Transnational (Counter) Topographies
Noting that much of the literature on transnationalism is gender blind, we consider what a focus on gender brings to understanding transnationalism. Tracing a feminist itinerary shows that there is nothing inherently transgressive or emancipatory about transnationalism. Rather, the effects are contradictory and complex, and must be assessed within specific times and places. Gender relations are often transformed through transnational migration, although 'gains' in gender equity tend to be uneven, hard fought for, and sometimes impermanent. Rather than weakening the nation-state, transnationalism is bound up with remaking the nation, often within renewed patriarchal norms of national belonging. So too, while transnationalism can open up new spaces of belonging, we argue that this is accomplished through specific connections between places rather than through (an often romanticised) deterritorialised mobility. Finally, we consider what feminist counter topographies can bring to transnational feminist politics.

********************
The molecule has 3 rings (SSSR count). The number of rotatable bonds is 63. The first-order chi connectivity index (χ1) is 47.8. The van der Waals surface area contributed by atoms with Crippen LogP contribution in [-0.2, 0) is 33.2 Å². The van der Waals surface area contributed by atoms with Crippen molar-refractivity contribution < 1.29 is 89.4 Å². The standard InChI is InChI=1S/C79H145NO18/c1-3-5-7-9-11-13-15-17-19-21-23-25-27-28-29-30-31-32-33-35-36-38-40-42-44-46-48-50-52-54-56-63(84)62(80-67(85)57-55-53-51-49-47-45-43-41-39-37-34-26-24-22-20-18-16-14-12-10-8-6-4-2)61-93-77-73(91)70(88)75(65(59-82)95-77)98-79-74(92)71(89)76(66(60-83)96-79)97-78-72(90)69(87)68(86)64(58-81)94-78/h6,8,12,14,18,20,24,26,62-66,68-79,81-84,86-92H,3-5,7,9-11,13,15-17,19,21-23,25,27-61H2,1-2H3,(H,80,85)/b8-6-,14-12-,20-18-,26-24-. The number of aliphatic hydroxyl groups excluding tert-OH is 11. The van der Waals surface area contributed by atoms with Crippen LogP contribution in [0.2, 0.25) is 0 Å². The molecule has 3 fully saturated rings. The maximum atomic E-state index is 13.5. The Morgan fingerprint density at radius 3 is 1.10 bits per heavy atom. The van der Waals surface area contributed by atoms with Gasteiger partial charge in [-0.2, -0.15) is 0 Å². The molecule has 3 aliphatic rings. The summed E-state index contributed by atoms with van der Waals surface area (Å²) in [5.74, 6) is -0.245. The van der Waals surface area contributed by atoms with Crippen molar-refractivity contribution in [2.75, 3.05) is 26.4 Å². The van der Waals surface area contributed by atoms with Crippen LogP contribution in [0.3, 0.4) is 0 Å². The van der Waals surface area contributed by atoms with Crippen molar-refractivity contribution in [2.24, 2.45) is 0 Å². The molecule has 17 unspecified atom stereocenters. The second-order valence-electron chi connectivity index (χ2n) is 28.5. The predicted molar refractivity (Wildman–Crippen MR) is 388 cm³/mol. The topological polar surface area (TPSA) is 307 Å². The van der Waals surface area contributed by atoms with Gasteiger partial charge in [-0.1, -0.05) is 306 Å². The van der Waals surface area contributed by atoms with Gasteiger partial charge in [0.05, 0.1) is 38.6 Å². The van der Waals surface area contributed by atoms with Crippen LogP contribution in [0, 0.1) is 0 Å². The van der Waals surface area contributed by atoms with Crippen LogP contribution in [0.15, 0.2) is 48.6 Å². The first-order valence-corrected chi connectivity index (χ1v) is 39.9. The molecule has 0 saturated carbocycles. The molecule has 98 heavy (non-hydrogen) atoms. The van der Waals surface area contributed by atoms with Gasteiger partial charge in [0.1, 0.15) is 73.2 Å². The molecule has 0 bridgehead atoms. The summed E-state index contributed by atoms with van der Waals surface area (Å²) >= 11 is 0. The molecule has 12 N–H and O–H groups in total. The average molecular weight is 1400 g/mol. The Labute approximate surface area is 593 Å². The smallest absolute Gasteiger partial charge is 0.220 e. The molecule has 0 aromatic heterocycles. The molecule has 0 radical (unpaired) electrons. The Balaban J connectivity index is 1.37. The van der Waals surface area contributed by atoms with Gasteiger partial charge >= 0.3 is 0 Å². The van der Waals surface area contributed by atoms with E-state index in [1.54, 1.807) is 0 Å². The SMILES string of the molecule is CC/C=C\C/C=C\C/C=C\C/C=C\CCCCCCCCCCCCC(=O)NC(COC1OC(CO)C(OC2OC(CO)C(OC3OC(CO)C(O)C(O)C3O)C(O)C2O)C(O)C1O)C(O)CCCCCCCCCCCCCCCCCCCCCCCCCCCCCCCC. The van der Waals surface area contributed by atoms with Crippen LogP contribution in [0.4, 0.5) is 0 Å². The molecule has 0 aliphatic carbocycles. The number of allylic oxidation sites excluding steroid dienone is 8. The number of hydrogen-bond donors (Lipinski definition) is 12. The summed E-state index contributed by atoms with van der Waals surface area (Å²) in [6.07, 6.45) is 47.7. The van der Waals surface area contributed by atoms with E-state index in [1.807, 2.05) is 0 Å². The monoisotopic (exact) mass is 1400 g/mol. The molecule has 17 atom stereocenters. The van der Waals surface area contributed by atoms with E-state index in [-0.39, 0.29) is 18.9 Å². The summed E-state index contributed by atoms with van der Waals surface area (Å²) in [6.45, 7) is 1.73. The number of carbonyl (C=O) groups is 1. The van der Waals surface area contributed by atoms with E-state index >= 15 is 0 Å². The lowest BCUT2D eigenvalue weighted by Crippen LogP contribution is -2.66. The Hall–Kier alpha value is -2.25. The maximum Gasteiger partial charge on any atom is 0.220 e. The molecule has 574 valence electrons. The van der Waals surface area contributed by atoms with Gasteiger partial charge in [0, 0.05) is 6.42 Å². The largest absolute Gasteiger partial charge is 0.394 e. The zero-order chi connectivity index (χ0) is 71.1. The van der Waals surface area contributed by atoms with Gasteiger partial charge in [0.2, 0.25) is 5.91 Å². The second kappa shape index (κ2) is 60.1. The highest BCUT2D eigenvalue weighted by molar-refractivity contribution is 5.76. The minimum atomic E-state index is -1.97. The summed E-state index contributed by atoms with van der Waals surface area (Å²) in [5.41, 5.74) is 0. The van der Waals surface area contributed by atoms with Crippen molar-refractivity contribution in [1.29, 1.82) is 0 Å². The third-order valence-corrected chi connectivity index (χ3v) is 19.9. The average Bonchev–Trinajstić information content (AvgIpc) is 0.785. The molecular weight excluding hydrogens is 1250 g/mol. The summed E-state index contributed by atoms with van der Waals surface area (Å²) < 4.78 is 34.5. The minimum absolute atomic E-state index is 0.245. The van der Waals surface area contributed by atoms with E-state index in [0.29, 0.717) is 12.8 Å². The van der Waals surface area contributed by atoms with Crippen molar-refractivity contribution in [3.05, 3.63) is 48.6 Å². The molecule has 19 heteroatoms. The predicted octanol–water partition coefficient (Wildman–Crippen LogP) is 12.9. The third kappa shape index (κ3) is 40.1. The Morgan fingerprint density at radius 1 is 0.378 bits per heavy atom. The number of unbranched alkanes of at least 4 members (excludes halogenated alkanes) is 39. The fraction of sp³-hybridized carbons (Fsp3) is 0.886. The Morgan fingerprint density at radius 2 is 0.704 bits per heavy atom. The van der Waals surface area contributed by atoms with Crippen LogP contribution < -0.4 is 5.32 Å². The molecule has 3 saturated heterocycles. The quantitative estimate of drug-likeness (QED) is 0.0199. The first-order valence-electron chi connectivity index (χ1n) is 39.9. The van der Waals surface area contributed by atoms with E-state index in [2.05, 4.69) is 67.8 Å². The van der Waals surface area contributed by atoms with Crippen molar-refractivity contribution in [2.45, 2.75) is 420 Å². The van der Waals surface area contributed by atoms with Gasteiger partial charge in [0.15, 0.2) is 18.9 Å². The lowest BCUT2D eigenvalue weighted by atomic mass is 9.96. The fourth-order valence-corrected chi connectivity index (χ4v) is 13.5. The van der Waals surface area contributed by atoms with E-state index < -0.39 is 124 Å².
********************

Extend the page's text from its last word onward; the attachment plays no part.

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Document Type: Research Article
Affiliations: Department of Geography, University of British Columbia Department of Geography, National University of Singapore
Publication date: June 1, 2003